August 29, 2014

Friday Round Up - 29th August, 2014

This week Friday Round Up celebrates the 26th Visa pour l'image International Festival for Photojournalism which starts in Perpignan, France on Monday 1st September. In Part One of our coverage we preview the exhibitions on show this year. Part Two will be published next Friday and features interviews with Vlad Sokhin about his book Crying Meri, which launches at Visa, and also with photo-media specialist Samuel Bollendorf. Plus the winners of the Visa awards and Getty Grants.

Also, for those who are in Sydney this weekend, three exhibitions open at the Australian Centre for Photography. Presented in association with Reportage Projects 2014 are Jodi Bieber's Between Darkness & Light; Ashley Gilbertson's Bedrooms of the Fallen; and Poppy - Trails of Afghan Heroin by Robert Knoth and Antoinette de Jong. For more information visit the Reportage site

Festival:
Visa pour l’Image – Part One

Alison Stieven-Taylor



This time last year I was winging my way to Perpignan from Melbourne via Doha and Paris, for the 25th instalment of Visa pour l’image, the international photojournalism festival. This year unfortunately I won’t be attending, but with all the photographers who have kindly offered to “have a drink, or several, for me at La Poste” I’ll be facing a very big ‘virtual’ hangover! Thanks everyone :-)


Perpignan (C) Alison Stieven-Taylor 2013

The professional week of Visa kicks off on Monday 1st September and once again hundreds of photojournalists, along with photo editors, agencies and other industry professionals will descend on Perpignan, in the south of France. This picturesque town gets behind the Festival each year showing extraordinary support for the event and visitors could be forgiven for thinking its name is Visa not Perpignan.

Evening screenings draw large crowds (C) Mazen Saggar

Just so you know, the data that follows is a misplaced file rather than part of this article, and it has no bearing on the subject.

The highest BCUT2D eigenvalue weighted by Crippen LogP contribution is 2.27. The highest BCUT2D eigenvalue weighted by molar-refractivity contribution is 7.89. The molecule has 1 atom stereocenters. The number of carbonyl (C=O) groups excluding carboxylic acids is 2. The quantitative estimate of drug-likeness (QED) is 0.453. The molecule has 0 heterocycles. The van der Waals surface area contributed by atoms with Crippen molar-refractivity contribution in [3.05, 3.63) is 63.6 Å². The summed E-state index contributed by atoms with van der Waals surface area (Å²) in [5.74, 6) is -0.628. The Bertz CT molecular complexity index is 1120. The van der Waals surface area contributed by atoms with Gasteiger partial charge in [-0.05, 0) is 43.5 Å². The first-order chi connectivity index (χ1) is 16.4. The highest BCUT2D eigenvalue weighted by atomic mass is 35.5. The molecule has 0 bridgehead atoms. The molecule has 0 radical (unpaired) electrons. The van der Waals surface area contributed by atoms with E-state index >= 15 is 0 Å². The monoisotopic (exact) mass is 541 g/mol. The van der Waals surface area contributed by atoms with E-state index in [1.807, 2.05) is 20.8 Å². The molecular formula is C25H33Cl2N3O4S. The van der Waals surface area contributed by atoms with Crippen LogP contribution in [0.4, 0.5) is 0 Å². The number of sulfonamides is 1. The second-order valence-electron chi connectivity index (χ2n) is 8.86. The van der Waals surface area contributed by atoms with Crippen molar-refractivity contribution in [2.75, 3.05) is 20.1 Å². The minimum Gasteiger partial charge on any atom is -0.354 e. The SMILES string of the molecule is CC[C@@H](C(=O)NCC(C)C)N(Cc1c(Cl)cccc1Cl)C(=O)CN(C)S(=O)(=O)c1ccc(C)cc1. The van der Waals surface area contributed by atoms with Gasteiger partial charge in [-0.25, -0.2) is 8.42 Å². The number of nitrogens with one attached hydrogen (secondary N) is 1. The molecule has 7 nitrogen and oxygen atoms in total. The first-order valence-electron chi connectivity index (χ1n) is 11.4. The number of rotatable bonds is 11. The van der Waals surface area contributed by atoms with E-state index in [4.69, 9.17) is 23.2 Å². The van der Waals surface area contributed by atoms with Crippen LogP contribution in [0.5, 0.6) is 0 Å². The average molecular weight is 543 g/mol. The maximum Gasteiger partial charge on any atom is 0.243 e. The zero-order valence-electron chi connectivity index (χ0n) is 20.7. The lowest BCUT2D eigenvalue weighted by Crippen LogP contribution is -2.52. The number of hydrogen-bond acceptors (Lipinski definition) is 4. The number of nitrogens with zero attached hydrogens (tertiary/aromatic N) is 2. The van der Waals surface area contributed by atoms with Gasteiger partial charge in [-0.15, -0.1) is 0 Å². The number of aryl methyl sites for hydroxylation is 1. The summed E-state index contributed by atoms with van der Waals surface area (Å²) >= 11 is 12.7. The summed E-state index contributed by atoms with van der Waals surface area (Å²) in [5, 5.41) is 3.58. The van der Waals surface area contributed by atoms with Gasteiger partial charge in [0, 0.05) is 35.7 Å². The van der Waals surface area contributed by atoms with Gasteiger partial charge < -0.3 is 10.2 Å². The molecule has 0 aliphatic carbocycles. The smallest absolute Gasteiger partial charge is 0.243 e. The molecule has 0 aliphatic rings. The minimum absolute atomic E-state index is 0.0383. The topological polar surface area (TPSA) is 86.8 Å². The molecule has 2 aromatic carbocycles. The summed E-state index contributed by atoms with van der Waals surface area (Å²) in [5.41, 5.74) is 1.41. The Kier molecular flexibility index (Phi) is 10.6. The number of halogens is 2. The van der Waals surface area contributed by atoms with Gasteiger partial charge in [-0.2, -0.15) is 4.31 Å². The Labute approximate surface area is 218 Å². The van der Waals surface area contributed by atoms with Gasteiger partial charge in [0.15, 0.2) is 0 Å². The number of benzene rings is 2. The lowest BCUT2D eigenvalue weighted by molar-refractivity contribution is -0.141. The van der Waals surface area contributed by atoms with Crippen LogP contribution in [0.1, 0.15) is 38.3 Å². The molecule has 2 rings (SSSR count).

Once again festival director, and creator, Jean-François Leroy and his team have put together a comprehensive program of exhibitions, evening screenings and talks that capture the breadth of work photojournalists are undertaking around the world. Admission to the exhibitions is free throughout the two weeks of the Festival, but exhibitions stay up for a further fortnight allowing school groups to also visit and learn about the important role of photography in bearing witness. Last year more than 8000 students from France and Spain attended.

(C) Alison Stieven-Taylor 2013
The Palais des Congres (above) is the business hub of Visa. It is where seminars and talks are held, where the busy festival and press offices are and where major sponsor Canon is housed. Many of the major agencies are here also including Getty Images. Each day of the professional week, on the top floor of Palais des Congres, agencies and editors meet with photojournalists who have an unprecedented opportunity to show their work and gain critical feedback. Over copious cups of espresso deals are done, old acquaintances renewed and new friends made. Once the doors are closed at the Palais des Congres everyone adjourns to La Poste where conversations last well into the early hours.

Exhibitions:
While there continues to be discussion around the future of photojournalism in its traditional context, the exhibitions presented at Visa remind us that without the work of these courageous, insightful and ultimately talented photojournalists, many of these stories would not be told. And those without means to communicate to the rest of the world will remain silent.